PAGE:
What To Know Before You Downgrade or Rollback Windows 11
What To Know Before You Downgrade or Rollback Windows 11
9 May 2024

How to Downgrade or Rollback Windows OS (Without Losing Your Stuff)

A common complaint with modern Windows is that it will update to a newer version without your permission. Windows updates are automatic and can dramatically change how your computer operates, resulting in a lot of potential issues if you were relying on a certain capability that older Windows had. 

While you can disable automatic Windows updates, sometimes the damage is already done. However, you can “rollback” Windows updates and versions on your computer. When you roll back a Windows update or version, you’re changing your computer back to the version that it was previously. This can technically be thought of as “downgrading” Windows, as you’ll be using an older version of the software. But, in reality, it’s just reverting the version of Windows that your PC is currently using to a version that you prefer. 

This guide will show you how you can roll back Windows updates, as well as how to revert to Windows 10 from Windows 11. We’ll also discuss whether it’s safe to restore previous versions of Windows and how you can take precautions when updating Windows. 

How to Downgrade Windows 10

Before getting started, know that you can only restore a previous Windows version if your PC was updated less than 10 days ago. If you try to downgrade to Windows 10, and you updated to Windows 11 more than 10 days ago, you will see this message: 

Step 1: Go to System Settings by typing settings into the Windows search bar.

Step 2: Select Update & Security to view the Windows update options.

Step 3: In the Update & Security window, scroll down to the Recovery option.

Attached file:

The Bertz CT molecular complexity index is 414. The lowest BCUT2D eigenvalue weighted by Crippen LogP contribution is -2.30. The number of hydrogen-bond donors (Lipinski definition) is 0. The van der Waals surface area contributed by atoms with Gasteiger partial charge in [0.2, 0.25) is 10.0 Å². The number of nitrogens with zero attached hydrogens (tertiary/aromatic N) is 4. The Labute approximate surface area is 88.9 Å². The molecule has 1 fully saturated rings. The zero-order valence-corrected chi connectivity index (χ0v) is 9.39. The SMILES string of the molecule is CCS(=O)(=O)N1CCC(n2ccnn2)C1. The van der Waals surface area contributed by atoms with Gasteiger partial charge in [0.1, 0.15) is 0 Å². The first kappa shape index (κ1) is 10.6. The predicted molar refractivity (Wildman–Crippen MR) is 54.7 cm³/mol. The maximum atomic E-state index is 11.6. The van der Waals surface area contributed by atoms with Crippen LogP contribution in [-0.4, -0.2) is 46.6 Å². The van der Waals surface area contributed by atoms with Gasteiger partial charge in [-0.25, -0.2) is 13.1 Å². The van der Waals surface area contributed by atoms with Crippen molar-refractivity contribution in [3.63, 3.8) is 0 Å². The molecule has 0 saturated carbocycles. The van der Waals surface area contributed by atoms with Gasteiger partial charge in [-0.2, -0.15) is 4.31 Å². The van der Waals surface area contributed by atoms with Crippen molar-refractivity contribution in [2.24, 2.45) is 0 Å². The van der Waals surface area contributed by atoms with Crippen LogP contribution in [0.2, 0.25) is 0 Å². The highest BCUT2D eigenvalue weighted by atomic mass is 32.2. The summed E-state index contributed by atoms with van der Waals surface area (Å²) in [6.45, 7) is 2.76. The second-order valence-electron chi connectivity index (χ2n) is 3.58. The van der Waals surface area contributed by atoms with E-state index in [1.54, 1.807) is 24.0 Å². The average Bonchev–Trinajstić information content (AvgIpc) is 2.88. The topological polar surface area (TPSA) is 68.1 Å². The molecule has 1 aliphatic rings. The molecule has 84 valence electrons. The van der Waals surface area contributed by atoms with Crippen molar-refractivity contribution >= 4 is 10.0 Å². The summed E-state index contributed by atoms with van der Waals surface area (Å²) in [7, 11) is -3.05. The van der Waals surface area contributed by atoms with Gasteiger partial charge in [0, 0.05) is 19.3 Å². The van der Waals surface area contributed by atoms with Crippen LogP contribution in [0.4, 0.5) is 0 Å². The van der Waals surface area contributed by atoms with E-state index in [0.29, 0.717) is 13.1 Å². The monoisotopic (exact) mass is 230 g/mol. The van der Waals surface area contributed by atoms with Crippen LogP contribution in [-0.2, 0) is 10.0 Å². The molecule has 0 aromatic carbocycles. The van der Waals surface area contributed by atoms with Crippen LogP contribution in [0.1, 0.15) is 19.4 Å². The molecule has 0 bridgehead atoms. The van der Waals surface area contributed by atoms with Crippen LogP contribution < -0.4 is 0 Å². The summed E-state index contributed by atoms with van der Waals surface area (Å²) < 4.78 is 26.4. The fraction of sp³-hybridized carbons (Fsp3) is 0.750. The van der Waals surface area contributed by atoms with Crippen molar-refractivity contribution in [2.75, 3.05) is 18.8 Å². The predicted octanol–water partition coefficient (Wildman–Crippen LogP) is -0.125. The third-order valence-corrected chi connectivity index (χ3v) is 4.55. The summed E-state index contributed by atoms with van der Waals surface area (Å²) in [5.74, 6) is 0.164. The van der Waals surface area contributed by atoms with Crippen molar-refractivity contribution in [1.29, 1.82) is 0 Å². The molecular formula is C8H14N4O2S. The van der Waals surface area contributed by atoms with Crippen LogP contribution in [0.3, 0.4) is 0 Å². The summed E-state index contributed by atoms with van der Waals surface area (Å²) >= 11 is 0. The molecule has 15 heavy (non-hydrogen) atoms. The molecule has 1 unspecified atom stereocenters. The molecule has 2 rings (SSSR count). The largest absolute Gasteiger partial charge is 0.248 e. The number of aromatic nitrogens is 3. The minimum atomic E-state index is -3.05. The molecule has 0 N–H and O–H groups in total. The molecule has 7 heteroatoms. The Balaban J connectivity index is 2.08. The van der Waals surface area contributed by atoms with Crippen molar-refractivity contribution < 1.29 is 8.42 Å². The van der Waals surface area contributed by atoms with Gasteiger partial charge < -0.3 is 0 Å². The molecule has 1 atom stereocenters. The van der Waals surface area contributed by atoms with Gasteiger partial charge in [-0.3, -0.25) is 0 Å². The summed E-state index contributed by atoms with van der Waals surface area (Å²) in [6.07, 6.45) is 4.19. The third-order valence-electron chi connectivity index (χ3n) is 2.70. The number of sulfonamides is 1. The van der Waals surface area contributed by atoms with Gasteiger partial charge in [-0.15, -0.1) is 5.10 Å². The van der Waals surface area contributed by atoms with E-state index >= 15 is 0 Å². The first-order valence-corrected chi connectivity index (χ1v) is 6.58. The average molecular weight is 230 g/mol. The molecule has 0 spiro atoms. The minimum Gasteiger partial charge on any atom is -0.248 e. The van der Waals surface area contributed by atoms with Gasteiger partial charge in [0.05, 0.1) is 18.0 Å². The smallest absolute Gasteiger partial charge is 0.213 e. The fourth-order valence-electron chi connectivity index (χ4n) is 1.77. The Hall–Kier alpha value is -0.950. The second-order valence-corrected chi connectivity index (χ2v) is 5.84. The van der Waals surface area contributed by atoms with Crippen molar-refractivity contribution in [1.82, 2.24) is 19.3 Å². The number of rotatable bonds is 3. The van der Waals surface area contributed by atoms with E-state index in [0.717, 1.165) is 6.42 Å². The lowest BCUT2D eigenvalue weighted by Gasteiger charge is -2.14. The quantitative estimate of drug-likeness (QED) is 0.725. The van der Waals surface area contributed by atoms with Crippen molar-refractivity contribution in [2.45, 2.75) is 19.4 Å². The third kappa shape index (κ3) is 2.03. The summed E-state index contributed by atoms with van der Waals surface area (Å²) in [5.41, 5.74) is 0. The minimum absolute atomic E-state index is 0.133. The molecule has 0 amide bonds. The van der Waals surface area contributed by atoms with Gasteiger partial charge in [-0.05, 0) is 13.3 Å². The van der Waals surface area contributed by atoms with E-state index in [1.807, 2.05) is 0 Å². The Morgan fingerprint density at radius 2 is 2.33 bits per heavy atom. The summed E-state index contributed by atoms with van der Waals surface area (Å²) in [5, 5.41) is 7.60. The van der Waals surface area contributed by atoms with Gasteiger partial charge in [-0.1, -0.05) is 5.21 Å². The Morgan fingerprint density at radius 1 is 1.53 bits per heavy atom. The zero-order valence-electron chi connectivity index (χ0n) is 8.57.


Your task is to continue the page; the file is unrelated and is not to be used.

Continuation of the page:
This is where you can reset a PC from scratch, launch an advanced startup, and rollback Windows 11. If it’s been less than 10 days since you’ve upgraded, the Get started option will function for you. 

You’ll need to answer some questions about why you’re downgrading, and you’ll see a warning that you won’t be able to use your PC while it’s reverting to the old Windows version. 

Remember that if you’re struggling with a new version of Windows, Microsoft always publishes helpful guides to their software completely free online. There’s also third party software like OneLaunch that can make it easier for you to use Windows. OneLaunch will look the same across all Windows versions!

How to Disable Windows Updates

Step 1: Search for Update in the Windows search bar.

Step 2: In the Windows Update screen, scroll down until you see Pause updates for 7 days. You can press this to immediately pause your updates. Or, you can set it to longer in Advanced Options

Step 3: In Advanced Options you can Pause updates for up to 35 days. You’ll need to remember to renew this regularly.

Permanently disabling Windows updates involves disabling the Windows update program in your computer so that it can never be activated. This involves using the command prompt and isn’t viable for most users. This guide details how to do this, if it’s absolutely necessary for you.